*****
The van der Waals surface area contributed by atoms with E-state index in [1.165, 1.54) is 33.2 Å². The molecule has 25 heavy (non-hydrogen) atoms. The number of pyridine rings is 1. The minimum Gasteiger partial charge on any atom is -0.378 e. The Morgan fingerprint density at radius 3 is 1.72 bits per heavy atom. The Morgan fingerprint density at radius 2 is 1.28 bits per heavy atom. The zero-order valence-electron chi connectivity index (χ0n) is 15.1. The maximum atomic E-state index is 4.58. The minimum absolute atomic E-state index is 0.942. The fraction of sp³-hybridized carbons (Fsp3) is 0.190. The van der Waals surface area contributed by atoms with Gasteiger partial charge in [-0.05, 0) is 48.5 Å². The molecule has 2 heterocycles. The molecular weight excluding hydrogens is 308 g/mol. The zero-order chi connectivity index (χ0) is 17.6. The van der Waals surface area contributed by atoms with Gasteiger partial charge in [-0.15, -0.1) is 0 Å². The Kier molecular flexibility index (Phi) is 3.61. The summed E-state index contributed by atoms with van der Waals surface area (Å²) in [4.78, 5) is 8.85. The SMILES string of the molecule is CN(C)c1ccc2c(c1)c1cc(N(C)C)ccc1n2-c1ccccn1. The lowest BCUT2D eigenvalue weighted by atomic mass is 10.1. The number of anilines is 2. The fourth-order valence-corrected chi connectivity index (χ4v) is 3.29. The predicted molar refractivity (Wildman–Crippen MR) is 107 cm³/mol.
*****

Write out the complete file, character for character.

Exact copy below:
The van der Waals surface area contributed by atoms with E-state index in [1.165, 1.54) is 33.2 Å². The molecule has 25 heavy (non-hydrogen) atoms. The number of pyridine rings is 1. The minimum Gasteiger partial charge on any atom is -0.378 e. The Morgan fingerprint density at radius 3 is 1.72 bits per heavy atom. The Morgan fingerprint density at radius 2 is 1.28 bits per heavy atom. The zero-order valence-electron chi connectivity index (χ0n) is 15.1. The maximum atomic E-state index is 4.58. The minimum absolute atomic E-state index is 0.942. The fraction of sp³-hybridized carbons (Fsp3) is 0.190. The van der Waals surface area contributed by atoms with Gasteiger partial charge in [-0.05, 0) is 48.5 Å². The molecule has 2 heterocycles. The molecular weight excluding hydrogens is 308 g/mol. The zero-order chi connectivity index (χ0) is 17.6. The van der Waals surface area contributed by atoms with Gasteiger partial charge in [-0.15, -0.1) is 0 Å². The Kier molecular flexibility index (Phi) is 3.61. The summed E-state index contributed by atoms with van der Waals surface area (Å²) in [4.78, 5) is 8.85. The SMILES string of the molecule is CN(C)c1ccc2c(c1)c1cc(N(C)C)ccc1n2-c1ccccn1. The lowest BCUT2D eigenvalue weighted by atomic mass is 10.1. The number of anilines is 2. The fourth-order valence-corrected chi connectivity index (χ4v) is 3.29. The predicted molar refractivity (Wildman–Crippen MR) is 107 cm³/mol.